ST. X Continues Celebrating Asian Pacific American Heritage Month! When I first arrived at St. X three years ago, one of our Filipino students wanted to know why there wasn’t a celebration of Asian Pacific American Heritage Month. I promised him we would change that and then the pandemic hit. Despite that, we celebrated Asian and Pacific American cultures, with the help of our Parents Across Cultures (PAC) that included personal videos from our students and their families that circulated throughout our network to share insights to their respective cultures, and their distinctions. The promise was fulfilled, and it was very enlightening for so many of us! Our celebration of the Asian Pacific American cultures is now an annual one with intentional recognition, sharing documentaries of their plight in America, highlighting notable St. X AAPI graduates and the continuation of messaging, signage, and displays. This year in collaboration with Hands Across Campus (Our student run diversity group), World Language Department and Spirit Store, we designed the first ever St. X branded AAPI T-shirt and was prominently positioned it in our Spirit Store. it is now part of our spirit wear ensemble for students as well as faculty, staff, and administration. We are honored to celebrate all cultures and communities at St. X, and we are committed to making sure everyone is seen, valued, and included.
This March, St. X was proud to celebrate National Women’s History Month. We want to create a culture that is inclusive, respectful and non-prejudiced. Having a gender-diverse workforce is a recipe for success.
As we conclude Black History Month, one of the prominent engagements we featured was the recognition of successful Black Artist on display throughout the building to inspire future artist of color. With each cultural holiday we celebrate artists within that culture to motivate students to dream bigger.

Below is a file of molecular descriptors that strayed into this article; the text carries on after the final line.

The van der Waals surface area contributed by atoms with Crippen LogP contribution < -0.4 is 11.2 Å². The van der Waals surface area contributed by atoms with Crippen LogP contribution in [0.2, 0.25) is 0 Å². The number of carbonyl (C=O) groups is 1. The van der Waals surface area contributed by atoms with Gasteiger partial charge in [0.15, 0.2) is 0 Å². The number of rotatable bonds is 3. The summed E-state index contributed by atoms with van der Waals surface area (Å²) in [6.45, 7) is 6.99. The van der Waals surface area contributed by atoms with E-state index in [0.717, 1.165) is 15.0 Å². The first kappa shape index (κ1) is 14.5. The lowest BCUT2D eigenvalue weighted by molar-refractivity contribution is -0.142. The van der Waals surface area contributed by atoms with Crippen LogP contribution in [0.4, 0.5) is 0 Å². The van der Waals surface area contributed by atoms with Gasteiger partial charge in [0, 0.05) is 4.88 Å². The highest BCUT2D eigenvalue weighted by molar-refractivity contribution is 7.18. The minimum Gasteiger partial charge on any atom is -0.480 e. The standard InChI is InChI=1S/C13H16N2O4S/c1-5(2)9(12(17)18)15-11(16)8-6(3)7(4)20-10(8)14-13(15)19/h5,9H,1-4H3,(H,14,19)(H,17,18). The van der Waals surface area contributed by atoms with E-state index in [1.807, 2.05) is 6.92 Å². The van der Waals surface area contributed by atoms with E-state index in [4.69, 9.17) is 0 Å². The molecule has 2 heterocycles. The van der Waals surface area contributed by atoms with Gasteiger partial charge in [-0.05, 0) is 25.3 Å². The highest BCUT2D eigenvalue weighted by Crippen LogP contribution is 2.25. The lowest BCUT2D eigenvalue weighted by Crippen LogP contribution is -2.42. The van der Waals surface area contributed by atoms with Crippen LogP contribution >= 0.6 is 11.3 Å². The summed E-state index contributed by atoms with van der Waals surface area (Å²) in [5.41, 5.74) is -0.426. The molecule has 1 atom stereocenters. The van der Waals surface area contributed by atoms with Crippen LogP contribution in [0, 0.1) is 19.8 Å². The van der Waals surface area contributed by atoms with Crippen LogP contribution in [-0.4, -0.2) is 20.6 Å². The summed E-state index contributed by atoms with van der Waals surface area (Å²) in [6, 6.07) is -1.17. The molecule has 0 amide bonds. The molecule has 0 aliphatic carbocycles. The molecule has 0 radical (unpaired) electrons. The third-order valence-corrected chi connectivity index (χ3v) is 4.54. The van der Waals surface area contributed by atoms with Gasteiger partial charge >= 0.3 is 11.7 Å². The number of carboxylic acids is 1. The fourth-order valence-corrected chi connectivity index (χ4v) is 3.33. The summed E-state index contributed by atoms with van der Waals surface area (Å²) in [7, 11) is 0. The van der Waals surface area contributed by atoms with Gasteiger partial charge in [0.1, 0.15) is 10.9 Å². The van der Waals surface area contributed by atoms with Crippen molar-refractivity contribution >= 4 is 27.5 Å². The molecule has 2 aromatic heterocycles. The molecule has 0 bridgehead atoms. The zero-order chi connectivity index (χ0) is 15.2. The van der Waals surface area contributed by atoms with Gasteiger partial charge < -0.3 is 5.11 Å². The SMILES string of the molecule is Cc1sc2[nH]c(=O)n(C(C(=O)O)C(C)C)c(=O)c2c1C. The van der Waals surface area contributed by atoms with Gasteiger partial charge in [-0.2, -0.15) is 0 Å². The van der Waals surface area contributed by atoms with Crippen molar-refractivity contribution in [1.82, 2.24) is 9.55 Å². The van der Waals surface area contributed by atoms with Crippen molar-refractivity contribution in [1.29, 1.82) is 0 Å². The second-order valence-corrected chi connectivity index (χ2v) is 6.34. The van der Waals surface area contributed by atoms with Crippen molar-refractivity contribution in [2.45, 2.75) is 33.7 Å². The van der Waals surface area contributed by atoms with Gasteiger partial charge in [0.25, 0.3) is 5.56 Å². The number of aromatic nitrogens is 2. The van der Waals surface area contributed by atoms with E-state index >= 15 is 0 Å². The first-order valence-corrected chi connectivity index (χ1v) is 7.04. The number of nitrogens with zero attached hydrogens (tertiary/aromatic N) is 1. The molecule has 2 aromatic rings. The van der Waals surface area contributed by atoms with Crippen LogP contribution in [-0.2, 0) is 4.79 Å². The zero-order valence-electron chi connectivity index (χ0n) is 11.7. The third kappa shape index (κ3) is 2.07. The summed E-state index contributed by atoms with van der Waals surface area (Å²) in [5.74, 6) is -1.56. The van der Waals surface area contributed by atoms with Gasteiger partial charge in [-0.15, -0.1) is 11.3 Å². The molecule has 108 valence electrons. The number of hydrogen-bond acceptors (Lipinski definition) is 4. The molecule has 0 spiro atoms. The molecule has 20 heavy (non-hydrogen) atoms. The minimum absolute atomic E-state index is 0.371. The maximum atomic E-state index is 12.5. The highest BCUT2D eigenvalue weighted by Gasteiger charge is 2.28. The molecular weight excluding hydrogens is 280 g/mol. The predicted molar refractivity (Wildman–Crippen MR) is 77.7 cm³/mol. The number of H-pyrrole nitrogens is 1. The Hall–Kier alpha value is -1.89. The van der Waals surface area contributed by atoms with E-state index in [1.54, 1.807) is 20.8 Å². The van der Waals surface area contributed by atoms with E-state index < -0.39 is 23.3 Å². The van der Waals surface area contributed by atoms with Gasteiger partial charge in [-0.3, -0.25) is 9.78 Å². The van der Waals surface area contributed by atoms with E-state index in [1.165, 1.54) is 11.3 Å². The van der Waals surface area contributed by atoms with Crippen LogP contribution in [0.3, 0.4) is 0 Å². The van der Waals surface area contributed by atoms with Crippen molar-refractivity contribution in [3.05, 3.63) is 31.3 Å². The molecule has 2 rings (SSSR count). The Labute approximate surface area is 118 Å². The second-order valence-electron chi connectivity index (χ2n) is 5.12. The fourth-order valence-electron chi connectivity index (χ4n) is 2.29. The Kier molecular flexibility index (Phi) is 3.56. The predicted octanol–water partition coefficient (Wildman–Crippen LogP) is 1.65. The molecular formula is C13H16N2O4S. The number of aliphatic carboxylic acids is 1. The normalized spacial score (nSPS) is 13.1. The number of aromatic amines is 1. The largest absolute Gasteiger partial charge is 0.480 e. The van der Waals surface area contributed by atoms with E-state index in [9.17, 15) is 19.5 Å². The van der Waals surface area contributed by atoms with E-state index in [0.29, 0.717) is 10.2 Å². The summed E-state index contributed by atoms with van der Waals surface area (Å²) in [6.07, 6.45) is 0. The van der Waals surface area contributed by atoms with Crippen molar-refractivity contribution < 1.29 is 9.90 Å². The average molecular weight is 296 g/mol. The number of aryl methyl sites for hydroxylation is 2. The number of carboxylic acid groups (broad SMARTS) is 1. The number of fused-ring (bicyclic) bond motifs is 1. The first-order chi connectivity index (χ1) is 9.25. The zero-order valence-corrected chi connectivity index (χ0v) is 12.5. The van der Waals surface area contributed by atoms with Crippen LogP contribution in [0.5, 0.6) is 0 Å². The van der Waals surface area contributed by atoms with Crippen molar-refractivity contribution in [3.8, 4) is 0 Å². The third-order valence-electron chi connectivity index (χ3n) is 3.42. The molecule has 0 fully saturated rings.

In celebration of the Chinese New Year, Hands Across Campus and the Chinese Club welcomed the BING YANG CHINESE PERFORMING ARTS CENTER and Master Chang who entertained the students with two great performances. Master Chang taught the students basic Taichi movements.
It was such a honor and, our pleasure to welcome Dr. Karen Bankston, PhD,MSN, FACHE, FAAN as our Keynote Speaker for our annual all school Dr. Martin Luther King, Jr. Program this past Friday.
Our theme this year was "Let's Live Our Lives like Dr. King, Men for Others Living the Dream."
Dr. Bankston connected perfectly with our theme and challenged our young men to live out the credo going forward. Our music was provided by the immensely talented Aprina Johnson; students Anthony Dorsey with a virtuoso violin performance; and Doug Thorne and John Sebastian III with a hip-hop performance over a loop of Marvin Gaye's "What's Going On" to round out the program.
November marks Black Catholic History Month for the Catholic Church in the US. This tradition began in 1990 thanks to the advocacy work of the National Black Catholic Clergy Caucus, a group of priests who first met in 1968 in the wake of the assassination of Rev. Dr. Martin Luther King Jr.
A few things going on here at St. X to honor the long history of Black Catholics in the US (historian Cyprian Davis has traced the presence of Black Catholics here back to the early 1500s).
- Nine consecutive day Novena led by Deacon Royce Winters entitled “Standing on the Shoulders of Our Ancestors: Celebrating Black Catholic History.”